One Potato, Two Potatoes

A few weeks ago mister gardener harvested masses of potatoes from his garden. He doesn’t have to think garden spudstwice about when to dig. He just knows. Out the door he goes each September with two empty bushel baskets and a pitch fork and back he comes several hours later with mountains of spuds, Red Potomac, Yukon Gold and Russet, ready to store in a dark, cool corner of the garage for the winter.

I know that our menus will undergo the annual change from more rice in the summer to more potatoes in the cooler months. You see, mister gardener is not only the official Grower of the Family Vegetables, he is also the Chef de Cuisine.  Like Forest Gump and shrimp, mister cook will spend the winter creating different approaches to preparing this versatile tuber from the soil.  His potatoes will be baked, boiled and sauteed; they’ll be mashed, steamed and french-fried; he will roast them, make potato salad and arrange them in casseroles like scalloped potatoes or au gratin potatoes, all of which I love.

Each day mister cook puts much thought and preparation into his meals but his culinary mastery is most obvious when one tastes his soups. Not only does he grow his own vegetables, he prepares his own stock, he grinds his own meat and he makes his own noodles. Of all his soups, my favorite is his corn chowder made with garden fresh Yukon potatoes.corn chowder The recipe follows:

Corn Chowder with Yukon Potatoes

serves 6

4 strips bacon (can leave out if vegetarian), cooked and crumbled
1 yellow onion, diced
1 stalk celery, diced
1 carrot, peeled and diced
1 red bell pepper, seeded and diced
1 T. butter
2 T. all-purpose flour
2 c. chicken stock
2 c. 2% milk
4 cobs corn, kernels removed
2 t. chopped fresh thyme
2 Yukon potatoes, peeled and diced
salt, pepper, paprika, parsley

Cook bacon over medium heat until crispy, then remove from pan, leaving fat.  Add the onion, celery and carrot and saute until tender, about 5 minutes. Add red pepper and cook a few minutes more.  Remove from pan.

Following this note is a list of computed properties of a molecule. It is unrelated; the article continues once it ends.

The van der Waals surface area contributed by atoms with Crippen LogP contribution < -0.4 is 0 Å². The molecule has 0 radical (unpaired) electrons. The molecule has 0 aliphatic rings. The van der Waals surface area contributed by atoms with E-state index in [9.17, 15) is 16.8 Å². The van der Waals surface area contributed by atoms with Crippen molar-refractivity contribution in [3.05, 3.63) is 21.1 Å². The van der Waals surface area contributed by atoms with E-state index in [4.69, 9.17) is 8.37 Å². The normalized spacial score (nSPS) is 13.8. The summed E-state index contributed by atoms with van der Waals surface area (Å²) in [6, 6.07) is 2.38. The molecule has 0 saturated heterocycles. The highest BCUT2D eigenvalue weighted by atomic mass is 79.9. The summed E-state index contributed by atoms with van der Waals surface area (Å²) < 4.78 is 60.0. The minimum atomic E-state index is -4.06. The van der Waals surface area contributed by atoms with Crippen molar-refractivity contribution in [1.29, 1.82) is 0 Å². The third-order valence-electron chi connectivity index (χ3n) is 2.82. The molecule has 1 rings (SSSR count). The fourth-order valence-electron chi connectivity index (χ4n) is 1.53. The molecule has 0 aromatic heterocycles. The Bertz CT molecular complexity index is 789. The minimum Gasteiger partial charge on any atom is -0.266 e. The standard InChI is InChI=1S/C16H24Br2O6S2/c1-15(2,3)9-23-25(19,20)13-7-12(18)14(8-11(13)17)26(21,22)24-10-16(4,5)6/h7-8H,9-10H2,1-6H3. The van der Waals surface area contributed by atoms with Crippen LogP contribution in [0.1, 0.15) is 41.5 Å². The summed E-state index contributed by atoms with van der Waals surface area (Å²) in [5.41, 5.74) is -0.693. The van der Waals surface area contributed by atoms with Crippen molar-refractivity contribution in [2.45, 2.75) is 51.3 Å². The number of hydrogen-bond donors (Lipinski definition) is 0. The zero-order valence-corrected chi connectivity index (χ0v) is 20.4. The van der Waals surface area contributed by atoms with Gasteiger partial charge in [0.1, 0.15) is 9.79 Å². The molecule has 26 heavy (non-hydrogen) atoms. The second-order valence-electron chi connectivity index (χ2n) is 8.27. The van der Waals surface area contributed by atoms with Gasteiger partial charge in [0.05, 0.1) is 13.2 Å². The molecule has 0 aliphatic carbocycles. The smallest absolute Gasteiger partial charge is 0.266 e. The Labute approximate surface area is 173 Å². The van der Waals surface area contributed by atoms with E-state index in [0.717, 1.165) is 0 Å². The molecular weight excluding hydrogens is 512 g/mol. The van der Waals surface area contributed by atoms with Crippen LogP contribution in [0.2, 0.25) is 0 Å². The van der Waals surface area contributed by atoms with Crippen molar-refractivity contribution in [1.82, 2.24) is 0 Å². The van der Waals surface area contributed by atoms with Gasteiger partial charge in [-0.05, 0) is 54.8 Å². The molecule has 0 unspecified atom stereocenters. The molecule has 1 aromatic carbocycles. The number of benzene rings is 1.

Melt butter in the same pan over low heat.  Add flour and stir for a few minutes until it takes on a nutty aroma but does not color.  Gradually whisk in chicken stock and whisk until smooth.  Whisk in milk and turn up heat to medium.  Add crumbled bacon, sauteed veggies, corn and thyme.  Add diced potatoes and simmer for about 20  minutes or until potatoes are cooked through.  Taste, season and serve.  Sprinkle with paprika and chopped parsley for color if desired.

Ann Hohenberger, The Garden Club of Virginia

The Cow Killer, also known as Red Velvet Ant

Cow KillerI’m not walking in the garden without shoes again.  Today I saw a Cow Killer as I weeded in my bare feet.  I called for mister gardener to quickly bring me my camera because the insect moves fast.  Named Red Velvet Ant for the fine layer of hairs on the body, it is also called Cow Killer for the venomous punch it packs when it stings.  Actually, it is not an ant at all but one of the 475 species of Velvet Ant parasitic wasps in North America.  The winged male does not sting but the wingless female, usually nocturnal, wanders the flower garden dining on nectar while searching for the tunnels of ground-nesting wasps, especially the cicada wasp.  The female Velvet Ant will sneak into the tunnel and lay eggs on the host larva which the Velvet Ant young will consume after hatching. She has a nearly indestructible exoskeleton which protects her from the sting of the cicada wasp should they meet in the ground nest.

cow killer

The Cow Killer is a solitary wasp and does not live in a colony or have a nest of her own.  She is not aggressive and will try to escape if disturbed.  Interestingly, she does make a sound.  As a child, I would touch one with a twig just to hear the tiny squeak it made.  These beautiful wasps are not numerous and cause no damage to plants. No chemical control is needed.  Teach others about them, appreciate them, and leave them alone as they have a purpose in keeping the bee and wasp population in check.  My advice: Simply defend yourself against a painful sting and wear shoes in the garden.

Red Velvet Ant

See September 12:  “A Red Velvet Ant Stops in for Lunch”

Ann Hohenberger, The Garden Club of Gloucester